He's aggressive, he's passionate about cats and he's young young enough, at 48, to have more than a decade at the helm, if Ford Motor Co.'s board of directors see fit to anoint him as the next CEO.

Product development guru Jacques A. Nasser is now the clear heir apparent to Alex Trotman with his Oct. 10 promotion to president of Ford Automotive Operations and chairman of Ford of Europe, making him the clear heir apparent to Mr. Trotman, at least for the spot of chief executive officer.

Recent speculation that some directors are ready to name William Clay Ford Jr. as chairman following Mr. Trotman's retirement remains just that. The 39-year-old nephew of Henry Ford II continues to focus on his his Detroit Lions and their proposed new downtown Detroit stadium.

While he is a potential chairman - he chairs the board's powerful finance committee - last month's moves signal that the Ford family, which still controls 40% of the company's voting stock, is not pressing the board too strongly to put a family member in charge yet.

Edsel Ford II, the 48-year-old great-grandson of the company founder, remains president of Ford Motor Credit Co.

The other winner in Ford's management shuffle is 52-year-old John M. Devine, the chief financial officer who becomes an executive vice president of the corporation.

The Lebanese-born. Australian-raised Nasser has spearheaded the product development portion of Ford 2000, one goal of which is to cut Ford's number of vehicle platforms from today's 32 to 16 by the turn of the century.

Simultaneously with Mr. Nasser's promotion, Ford will cut the number of vehicle centers from five to three, and the number of vehicle line directors - the executives responsible for seeing, each new production from design through engineering to production - from 17 to 11.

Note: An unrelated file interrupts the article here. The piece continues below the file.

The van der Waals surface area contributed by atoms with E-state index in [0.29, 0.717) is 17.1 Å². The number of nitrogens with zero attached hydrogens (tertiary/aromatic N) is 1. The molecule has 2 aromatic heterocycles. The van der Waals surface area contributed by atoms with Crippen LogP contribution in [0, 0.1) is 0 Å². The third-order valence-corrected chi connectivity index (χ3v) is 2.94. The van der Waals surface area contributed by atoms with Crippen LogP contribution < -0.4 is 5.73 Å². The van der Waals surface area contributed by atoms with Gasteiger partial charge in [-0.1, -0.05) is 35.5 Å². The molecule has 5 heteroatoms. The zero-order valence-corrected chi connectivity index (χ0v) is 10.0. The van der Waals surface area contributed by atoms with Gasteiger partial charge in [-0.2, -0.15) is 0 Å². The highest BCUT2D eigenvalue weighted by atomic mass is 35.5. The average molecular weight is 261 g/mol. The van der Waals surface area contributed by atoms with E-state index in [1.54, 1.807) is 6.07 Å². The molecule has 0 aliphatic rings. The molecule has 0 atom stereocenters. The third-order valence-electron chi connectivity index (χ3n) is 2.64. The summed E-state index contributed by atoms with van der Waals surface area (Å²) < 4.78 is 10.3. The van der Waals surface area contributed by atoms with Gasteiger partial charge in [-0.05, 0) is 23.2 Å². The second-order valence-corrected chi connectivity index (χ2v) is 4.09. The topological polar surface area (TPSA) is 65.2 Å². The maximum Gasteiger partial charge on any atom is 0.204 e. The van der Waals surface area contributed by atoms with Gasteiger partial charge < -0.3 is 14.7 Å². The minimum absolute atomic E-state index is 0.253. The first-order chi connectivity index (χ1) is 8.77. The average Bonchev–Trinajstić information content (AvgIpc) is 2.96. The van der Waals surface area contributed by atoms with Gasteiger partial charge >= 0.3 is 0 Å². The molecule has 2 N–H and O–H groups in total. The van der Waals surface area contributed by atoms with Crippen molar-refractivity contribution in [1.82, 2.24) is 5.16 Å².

Edward E. Hagenlocker, whom Nasser succeeds, becomes vice chairman in charge of automotive components, land development, technical affairs and rental car operations. He will sort through Ford's various parts operations, decide which can be competitive, which can't, and find ways to sell or close the latter.

Meanwhile, W. Wayne Booker becomes vice chairman and remains in charge of Ford's operations in emerging overseas markets.

The only surprise was the lack of any board action on either of the Ford men. Despite media speculation that Bill Ford Jr. may succeed Mr. Trotman if he retires in 1998, neither takes on new duties now.

Mr. Devine emerges as a dark horse in Ford's succession picture. He has worked diligently to establish his credibility with Wall Street where he is expected to provide the ultimate scorecard on Ford 2000's success or failure.

Meanwhile, Mr. Trotman declines to tip his hand regarding his retirement plan.

"The board will decide when I leave," says Mr. Trotman. "But as we have pointed out before, we have had examples of people leaving before that (turning 65) and after that. I will leave the company sometime between one year from now and 10 years from now."

Chrysler's Lutz Stays

On for Two Years

Proving that rumors of his retirement are greatly exaggerated, Chrysler President Robert A. Lutz says the board of directors has approved an arrangement that will let him stay on in a full-time position for two years beyond his upcoming 65th birthday in February.

"I'm having more fun at Chrysler now than I have had in my entire career," says Mr. Lutz. Since the board had not stamped its approval before WAW's press time, Lutz declines to give the specific title, but adds that it is "way more" than a consulting role and "ideal from the standpoint of transition and continuity."